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Thread: how do you focus your "I'm a collector" magnetism to certain machines?

  1. #1
    Super Member SteveH's Avatar
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    how do you focus your "I'm a collector" magnetism to certain machines?

    I just got this from a friend who was in a financial bind.

    I have NO room for this "new-fangled" contraption! (I collect pre-1885 machines)

    sheesh.

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  2. #2
    Muv
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    Senior Member Muv's Avatar
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    My general rule is that if a machine looks good enough to eat, I want it.

    That machine looks as though it would eat me.

  3. #3
    Super Member SteveH's Avatar
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    LOL, My DD just referred to it as a "Star Trek Wannabe" LOL

  4. #4
    Super Member Candace's Avatar
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    I've had a few of those type machines-those that just aren't me and I repair, clean, oil, refurbish them and pass them on to someone who will use and love it. I've given away several machines this year to college students that were wanting to sew and who could afford machines. I bet if you look for a good home, you'll find one.

  5. #5
    Super Member kitsykeel's Avatar
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    I may be different but I like that look. And the cabinet is wonderful. Would love to have that.
    Kitsy

  6. #6
    Super Member DogHouseMom's Avatar
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    I agree with Muv ... that machine holds no interest for me.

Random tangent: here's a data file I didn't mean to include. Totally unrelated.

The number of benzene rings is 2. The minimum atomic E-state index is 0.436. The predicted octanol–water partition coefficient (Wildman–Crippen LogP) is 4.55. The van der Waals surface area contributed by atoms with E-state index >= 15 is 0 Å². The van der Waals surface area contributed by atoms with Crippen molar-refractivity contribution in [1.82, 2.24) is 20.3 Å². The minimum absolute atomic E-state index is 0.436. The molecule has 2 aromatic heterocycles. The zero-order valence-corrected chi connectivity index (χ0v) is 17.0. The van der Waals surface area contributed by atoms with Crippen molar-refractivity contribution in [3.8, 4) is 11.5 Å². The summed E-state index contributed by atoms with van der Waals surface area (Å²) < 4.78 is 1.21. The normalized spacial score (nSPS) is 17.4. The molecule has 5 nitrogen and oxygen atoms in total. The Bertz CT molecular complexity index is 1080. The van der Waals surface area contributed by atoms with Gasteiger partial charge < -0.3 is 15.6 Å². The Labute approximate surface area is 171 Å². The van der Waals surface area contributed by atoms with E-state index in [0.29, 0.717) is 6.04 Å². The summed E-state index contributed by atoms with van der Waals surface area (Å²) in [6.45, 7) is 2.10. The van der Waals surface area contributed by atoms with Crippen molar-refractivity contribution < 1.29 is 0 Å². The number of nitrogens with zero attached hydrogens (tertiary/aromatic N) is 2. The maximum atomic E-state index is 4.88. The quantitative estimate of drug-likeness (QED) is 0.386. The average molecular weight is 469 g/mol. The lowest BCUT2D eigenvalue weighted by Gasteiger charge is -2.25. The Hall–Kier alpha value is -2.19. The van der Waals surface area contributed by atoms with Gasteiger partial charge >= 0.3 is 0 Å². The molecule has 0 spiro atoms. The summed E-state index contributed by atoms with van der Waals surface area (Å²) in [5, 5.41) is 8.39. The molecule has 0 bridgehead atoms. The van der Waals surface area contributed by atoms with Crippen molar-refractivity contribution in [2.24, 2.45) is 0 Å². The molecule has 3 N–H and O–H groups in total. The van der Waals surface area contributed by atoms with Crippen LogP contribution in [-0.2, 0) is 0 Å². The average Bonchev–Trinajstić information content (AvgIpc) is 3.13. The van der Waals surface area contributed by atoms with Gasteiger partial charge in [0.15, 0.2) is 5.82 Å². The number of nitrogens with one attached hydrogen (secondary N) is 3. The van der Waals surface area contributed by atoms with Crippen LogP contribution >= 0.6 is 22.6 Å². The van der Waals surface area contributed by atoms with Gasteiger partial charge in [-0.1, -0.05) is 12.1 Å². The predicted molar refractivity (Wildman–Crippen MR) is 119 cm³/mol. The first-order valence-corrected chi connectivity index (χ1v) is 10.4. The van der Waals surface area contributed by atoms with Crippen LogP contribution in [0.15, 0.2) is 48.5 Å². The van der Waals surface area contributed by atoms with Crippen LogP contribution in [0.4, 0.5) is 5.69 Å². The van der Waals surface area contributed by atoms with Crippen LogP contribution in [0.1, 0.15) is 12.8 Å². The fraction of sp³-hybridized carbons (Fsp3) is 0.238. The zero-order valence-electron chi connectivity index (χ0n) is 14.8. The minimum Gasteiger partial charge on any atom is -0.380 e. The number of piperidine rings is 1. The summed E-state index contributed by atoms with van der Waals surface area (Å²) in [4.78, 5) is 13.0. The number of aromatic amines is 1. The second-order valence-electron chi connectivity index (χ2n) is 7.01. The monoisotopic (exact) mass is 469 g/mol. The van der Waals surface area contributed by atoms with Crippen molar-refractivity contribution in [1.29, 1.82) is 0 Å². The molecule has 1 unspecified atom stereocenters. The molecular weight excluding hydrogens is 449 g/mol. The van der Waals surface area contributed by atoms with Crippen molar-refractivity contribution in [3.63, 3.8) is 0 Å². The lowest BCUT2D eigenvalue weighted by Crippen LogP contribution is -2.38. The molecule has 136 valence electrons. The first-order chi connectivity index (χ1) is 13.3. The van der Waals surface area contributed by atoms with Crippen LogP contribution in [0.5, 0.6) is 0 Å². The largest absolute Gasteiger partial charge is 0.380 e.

Although I have two vintage electric machines (a 15 and a 15 clone), I personally want to focus on treadles. For me the attraction is in the pure mechanics of the machines (without electricity), for my husband the interest is in the treadle irons. We are always on the lookout for *interesting* and unique irons, even if the irons only are for sale - we can build a cabinet around it and drop a machine in it.
    May your stitches always be straight, your seams always lie flat, and your grain never be biased against you.

    Sue

  7. #7
    Senior Member DanofNJ's Avatar
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    If it makes you feel better, you own the first "domestic" sewing machine ever sold by SEARS.

  8. #8
    Senior Member jlhmnj's Avatar
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    Hi Dan
    Sears has been selling domestic sewing machines since the 1890's. I think the first Domestic was the New Minnesota A after Davis or the Franklin. Here's an article in Ismacs on the different Sears machines:
    http://www.ismacs.net/sears/sears.html

    Steve--Kind act to take a sewing machine neither you or your friend is interested in and give him a few bucks for.

    Jon

  9. #9
    Super Member Lori S's Avatar
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    OMG .... That looks exactly like the machine I learned to how to sew.. cabinet and all.

  10. #10
    Super Member J Miller's Avatar
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    For me I'm pretty loose as far as criteria goes. If the machine adds something to our sewing machines or does something others don't do, or it interests me, or makes me curious, I'll go for it. For instance the Featherweights don't do anything other better SS machines do, and they don't interest me at all. But I got one for my wife cos she's wanted one all her life. And she hasn't used it since she got it.

    I have one of those Kenmores. Mine is a 120-812 I believe and is brown crinkle and a portable. It is one of the best sewing machines I have. Runs quiet, smooth, makes good stitches and isn't finicky at all.

    I'd rate it as the equal of many Singers, and better than many others of it's time.

    I thought these were made by White as they use the same bobbin as many White machines do.

    Joe

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